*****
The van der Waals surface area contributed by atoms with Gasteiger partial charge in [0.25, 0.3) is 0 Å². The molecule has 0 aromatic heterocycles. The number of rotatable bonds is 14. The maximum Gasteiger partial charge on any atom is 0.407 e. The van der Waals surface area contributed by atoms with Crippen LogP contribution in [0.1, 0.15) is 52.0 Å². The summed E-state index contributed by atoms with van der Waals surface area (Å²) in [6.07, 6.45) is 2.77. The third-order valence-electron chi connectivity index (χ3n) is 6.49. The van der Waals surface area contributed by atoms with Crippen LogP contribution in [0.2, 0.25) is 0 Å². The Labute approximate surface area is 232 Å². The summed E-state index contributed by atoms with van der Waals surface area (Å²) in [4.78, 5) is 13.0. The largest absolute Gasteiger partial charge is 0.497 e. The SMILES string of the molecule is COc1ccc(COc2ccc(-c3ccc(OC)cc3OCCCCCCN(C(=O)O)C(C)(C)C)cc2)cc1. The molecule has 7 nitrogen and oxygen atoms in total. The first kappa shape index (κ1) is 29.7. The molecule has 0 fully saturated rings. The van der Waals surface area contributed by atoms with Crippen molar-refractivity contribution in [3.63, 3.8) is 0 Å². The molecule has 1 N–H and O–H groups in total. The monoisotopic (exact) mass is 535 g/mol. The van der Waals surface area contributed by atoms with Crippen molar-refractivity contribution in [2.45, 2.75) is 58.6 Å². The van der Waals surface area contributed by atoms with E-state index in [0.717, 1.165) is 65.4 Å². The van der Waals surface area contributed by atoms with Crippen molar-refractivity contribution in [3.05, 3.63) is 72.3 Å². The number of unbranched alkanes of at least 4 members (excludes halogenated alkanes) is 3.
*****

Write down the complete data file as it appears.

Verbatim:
The van der Waals surface area contributed by atoms with Gasteiger partial charge in [0.25, 0.3) is 0 Å². The molecule has 0 aromatic heterocycles. The number of rotatable bonds is 14. The maximum Gasteiger partial charge on any atom is 0.407 e. The van der Waals surface area contributed by atoms with Crippen LogP contribution in [0.1, 0.15) is 52.0 Å². The summed E-state index contributed by atoms with van der Waals surface area (Å²) in [6.07, 6.45) is 2.77. The third-order valence-electron chi connectivity index (χ3n) is 6.49. The van der Waals surface area contributed by atoms with Crippen LogP contribution in [0.2, 0.25) is 0 Å². The Labute approximate surface area is 232 Å². The summed E-state index contributed by atoms with van der Waals surface area (Å²) in [4.78, 5) is 13.0. The largest absolute Gasteiger partial charge is 0.497 e. The SMILES string of the molecule is COc1ccc(COc2ccc(-c3ccc(OC)cc3OCCCCCCN(C(=O)O)C(C)(C)C)cc2)cc1. The molecule has 7 nitrogen and oxygen atoms in total. The first kappa shape index (κ1) is 29.7. The molecule has 0 fully saturated rings. The van der Waals surface area contributed by atoms with Crippen molar-refractivity contribution in [3.63, 3.8) is 0 Å². The molecule has 1 N–H and O–H groups in total. The monoisotopic (exact) mass is 535 g/mol. The van der Waals surface area contributed by atoms with Crippen molar-refractivity contribution in [2.45, 2.75) is 58.6 Å². The van der Waals surface area contributed by atoms with E-state index in [0.717, 1.165) is 65.4 Å². The van der Waals surface area contributed by atoms with Crippen molar-refractivity contribution in [3.05, 3.63) is 72.3 Å². The number of unbranched alkanes of at least 4 members (excludes halogenated alkanes) is 3.